As an evangelical pastor I am often called upon to perform funerals or arrange memorial services. In over three-and-a-half decades I have learned some things about what makes a funeral meaningful. Today I would like to address one part of the funeral or memorial service–the eulogy. At a funeral there is an almost palpable vacuum in the room that can only be filled with eulogy. A eulogy is saying something good about another. People who attend the funeral long to hear good things about their loved one. So there should be obituary–basic facts and relationships, eulogy-saying good things about the departed one, and a comforting message that includes the gospel–the way to right relationship with God.
Most of us understand that a time of bereavement is a meaningful time to make the way to heaven plain, but when people feel that we have taken advantage of their grief to press our religious opinions upon them, they will not hear us with their heart. If you understand eulogy, you will gain the good-will of the people and good things can happen. Here are three ways to arrange a eulogy:
1. Give the Eulogy Yourself– but be sure you are the one to do it. Never say something that you do not know to be true.
Wendell Berry in his novel A Place on Earth proves himself to be a keen observer of human nature and demonstrates that he has thought deeply about bereavement, and eulogy, and the role of a pastor in it. If you read this with a thick skin and a listening heart, you will be a better pastor when it comes to what you say when someone’s cherished and well-known loved one dies.
Wednesday afternoon, after the news had pretty well got around, I seen Brother Piston going in up there at Mat’s. And I says to Jayber, “I know the speech he’s going to make.” And so would all of us. He come and said all that to me after we knew Tom was dead. And none of it quite fit. You could say that he didn’t have too good of an idea who he was talking to. While he was having his say I sat there and thought my thoughts. Here in a way he’d come to say the last words over Tom. And what claim did he have to do it? He never done a day’s work with us in his life, nor could have. He never did stand up in his ache and sweet and go down in the row with us. He never tasted any of our sweat in the water jug. And I was thinking: Preacher who are you to speak of Tom to me, who know him, and knew the smell of him?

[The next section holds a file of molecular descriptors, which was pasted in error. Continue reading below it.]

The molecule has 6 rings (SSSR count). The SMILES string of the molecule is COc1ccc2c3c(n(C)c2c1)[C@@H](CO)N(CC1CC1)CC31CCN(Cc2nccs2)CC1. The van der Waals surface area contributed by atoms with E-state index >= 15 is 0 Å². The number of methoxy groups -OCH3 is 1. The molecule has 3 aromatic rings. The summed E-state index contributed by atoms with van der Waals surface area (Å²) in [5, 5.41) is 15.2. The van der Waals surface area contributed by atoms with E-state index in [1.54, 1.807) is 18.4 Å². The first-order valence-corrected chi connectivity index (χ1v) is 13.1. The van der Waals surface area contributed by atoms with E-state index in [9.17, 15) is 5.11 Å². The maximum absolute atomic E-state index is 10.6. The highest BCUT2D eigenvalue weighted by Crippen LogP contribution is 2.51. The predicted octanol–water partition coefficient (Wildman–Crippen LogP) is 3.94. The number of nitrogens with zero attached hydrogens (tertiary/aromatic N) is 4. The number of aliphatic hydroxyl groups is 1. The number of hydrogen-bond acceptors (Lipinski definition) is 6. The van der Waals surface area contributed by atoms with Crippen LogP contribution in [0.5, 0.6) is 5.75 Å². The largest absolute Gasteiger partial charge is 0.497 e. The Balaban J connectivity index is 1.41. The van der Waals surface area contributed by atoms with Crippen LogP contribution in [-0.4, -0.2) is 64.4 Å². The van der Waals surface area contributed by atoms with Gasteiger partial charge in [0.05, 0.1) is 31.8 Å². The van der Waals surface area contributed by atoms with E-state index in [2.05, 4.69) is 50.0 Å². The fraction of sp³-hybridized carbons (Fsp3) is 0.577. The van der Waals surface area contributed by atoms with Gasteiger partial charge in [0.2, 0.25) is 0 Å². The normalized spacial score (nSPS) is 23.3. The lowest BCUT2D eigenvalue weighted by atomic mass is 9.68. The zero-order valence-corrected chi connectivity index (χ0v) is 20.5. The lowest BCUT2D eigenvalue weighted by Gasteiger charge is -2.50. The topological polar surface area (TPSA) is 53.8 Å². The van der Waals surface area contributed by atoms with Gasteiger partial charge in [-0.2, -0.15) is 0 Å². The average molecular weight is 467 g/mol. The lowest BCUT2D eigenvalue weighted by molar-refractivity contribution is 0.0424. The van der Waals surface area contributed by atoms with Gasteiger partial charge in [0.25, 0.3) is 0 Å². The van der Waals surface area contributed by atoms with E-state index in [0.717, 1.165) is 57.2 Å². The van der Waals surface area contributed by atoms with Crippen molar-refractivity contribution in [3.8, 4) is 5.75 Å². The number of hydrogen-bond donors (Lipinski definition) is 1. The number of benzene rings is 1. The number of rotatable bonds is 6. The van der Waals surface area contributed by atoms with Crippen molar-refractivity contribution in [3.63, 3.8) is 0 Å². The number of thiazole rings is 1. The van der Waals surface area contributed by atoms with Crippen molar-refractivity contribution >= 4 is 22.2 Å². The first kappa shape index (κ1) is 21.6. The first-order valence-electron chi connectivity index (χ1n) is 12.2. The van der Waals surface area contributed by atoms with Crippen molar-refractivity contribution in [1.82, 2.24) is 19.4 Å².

And there he sat in your grandaddy’s chair, with his consolations and his old speech. Just putting our names in the blanks. And I thought: Preacher he’s dead, he’s not here, and you’ll never know what it is that’s gone.
The last words ought to say what it is that has died. The last words for Tom ain’t in the letter from the government, and they won the said by the preacher. They’ll be said by you and me and the rest of us when we talk about our old times an laugh about the good happenings. They won’t all be said as long as we live… I say that a man has got to deserve to speak of the life of another man and of the death of him…
…the life of a good man who has died belongs to the people who care about them, and ought to, and maybe itself is as much comfort as ought to be asked or offered. And surely the talk of a reunion in Heaven is thin comfort to people who need each other here as much as we do.
The worst thing about preachers is they think the’ve got to say something whether anything can be said or not. -A Place on Earth pp. 104-105 Wendell Berry
So, remember, it’s not always what you say, but what you arrange to happen and how powerfully and perceptively you listen. A pastor has to develop the art of never plugging names into a form and saying things that don’t come from a sincere place within. Listen. Try to put yourself in their situation–what if it was your brother, mother, friend who died. Then be quietly with them. But you will have things to arrange in the memorial or funeral or dinner to follow that will create an atmosphere for those healing, helpful, thought-provoking conversations. Then make arrangements:
2. Arrange for Someone Else to Deliver a Eulogy. There are about four ways to do that.
-You can arrange for a family member speak and give the eulogy.
-You can arrange for family member read a eulogy they wrote.
-You can arrange for a family member to read a eulogy someone else has written.
-You can have them write it and you can read it.
But be sure there is a meaningful eulogy.
3. Use Media to Create a Eulogy. If you are not in a position to eulogize and if you cannot arrange a family member to eulogize, try to have the famililes arrange a collage of photos or a slide program with a musical background. You may have a short film clip of the person who died. Once we concluded the service of a woman with a video of her singing at church and then a clip of her delightful yodeling.
If you arrange a meaningful eulogy you will care for people well and they will appreciate it.
Pastor Ken Pierpont
March 9, 2016